PETA Applauds Bayer’s Ban on Animal Near-Drowning Test

Published by Zachary Toliver.

Following discussions with PETA, Bayer, the fifth-largest pharmaceutical company by revenue in the world, has committed to a ban on the forced swim test. Company employees’ last documented use of the test was in 2006. Bayer’s ban on the forced swim test is another nail in the coffin of the cruel and worthless experiment.

Sweet gray rat against black background with huge red and white flower behind him© Pazhiltseva

Imagine Struggling to Keep Your Head Above Water to Keep From Drowning

The forced swim test is a ludicrous experiment in which small animals are tossed into inescapable beakers of water to see how long they struggle to stay afloat. Somehow, experimenters use this test to make claims about antidepressants. (Spoiler alert: It tells us nothing about human depression. Shocker, I know.)

The theory that the test is based on has been widely debunked. PETA scientists reviewed published studies and found that the test was less predictive of a compound’s effectiveness in treating human depression than a coin toss.

A number of pharmaceutical giants, including Roche, Johnson & Johnson, AbbVie, and AstraZeneca, have banned the debunked test after hearing from PETA.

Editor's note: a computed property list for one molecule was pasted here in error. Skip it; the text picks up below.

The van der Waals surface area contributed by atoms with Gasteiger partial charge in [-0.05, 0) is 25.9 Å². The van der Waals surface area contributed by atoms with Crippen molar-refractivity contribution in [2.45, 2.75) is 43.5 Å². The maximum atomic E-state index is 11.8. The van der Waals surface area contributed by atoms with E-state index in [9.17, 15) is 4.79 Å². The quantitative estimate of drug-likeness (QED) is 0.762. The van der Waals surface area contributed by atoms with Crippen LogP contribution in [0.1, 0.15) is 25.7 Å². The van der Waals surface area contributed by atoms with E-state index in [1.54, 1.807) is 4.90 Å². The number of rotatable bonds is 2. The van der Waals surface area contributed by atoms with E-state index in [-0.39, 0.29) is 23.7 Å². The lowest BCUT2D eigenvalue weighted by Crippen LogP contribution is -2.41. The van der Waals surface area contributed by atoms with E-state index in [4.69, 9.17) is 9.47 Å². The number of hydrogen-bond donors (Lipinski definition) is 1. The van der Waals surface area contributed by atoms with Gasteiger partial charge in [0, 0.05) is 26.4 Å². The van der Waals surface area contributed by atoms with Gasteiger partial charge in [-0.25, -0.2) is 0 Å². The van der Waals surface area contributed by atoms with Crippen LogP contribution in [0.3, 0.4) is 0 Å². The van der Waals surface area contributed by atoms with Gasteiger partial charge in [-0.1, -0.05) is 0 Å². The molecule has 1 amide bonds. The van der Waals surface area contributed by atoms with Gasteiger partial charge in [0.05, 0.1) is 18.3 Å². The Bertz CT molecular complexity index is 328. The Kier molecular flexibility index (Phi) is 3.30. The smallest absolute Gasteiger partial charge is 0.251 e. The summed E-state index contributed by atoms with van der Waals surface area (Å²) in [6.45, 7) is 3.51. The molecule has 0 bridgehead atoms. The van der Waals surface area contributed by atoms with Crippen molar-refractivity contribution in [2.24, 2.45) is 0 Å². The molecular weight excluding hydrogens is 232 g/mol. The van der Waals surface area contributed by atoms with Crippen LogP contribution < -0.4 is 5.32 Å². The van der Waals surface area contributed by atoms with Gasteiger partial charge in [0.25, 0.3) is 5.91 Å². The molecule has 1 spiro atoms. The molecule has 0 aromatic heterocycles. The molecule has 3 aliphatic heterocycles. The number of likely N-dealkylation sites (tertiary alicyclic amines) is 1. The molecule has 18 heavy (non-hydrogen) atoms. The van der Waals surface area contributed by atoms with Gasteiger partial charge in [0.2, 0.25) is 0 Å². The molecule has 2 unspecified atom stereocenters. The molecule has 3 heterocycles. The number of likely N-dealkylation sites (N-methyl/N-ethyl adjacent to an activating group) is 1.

That list also includes the world’s third-largest pharmaceutical company, Pfizer, which banned the test after hearing from more than half a million PETA supporters.

Thank you, Bayer! Now, let’s end more forced swim tests.

Bristol-Myers Squibb and Eli Lilly have refused to enact a ban on this cruel, useless test.

Below, you can contact both companies with the quick click of a button, letting them know that experiments on animals are an unethical waste of both resources and lives and have no part in modern science.

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 Ingrid E. Newkirk

“Almost all of us grew up eating meat, wearing leather, and going to circuses and zoos. We never considered the impact of these actions on the animals involved. For whatever reason, you are now asking the question: Why should animals have rights?” READ MORE

— Ingrid E. Newkirk, PETA President and co-author of Animalkind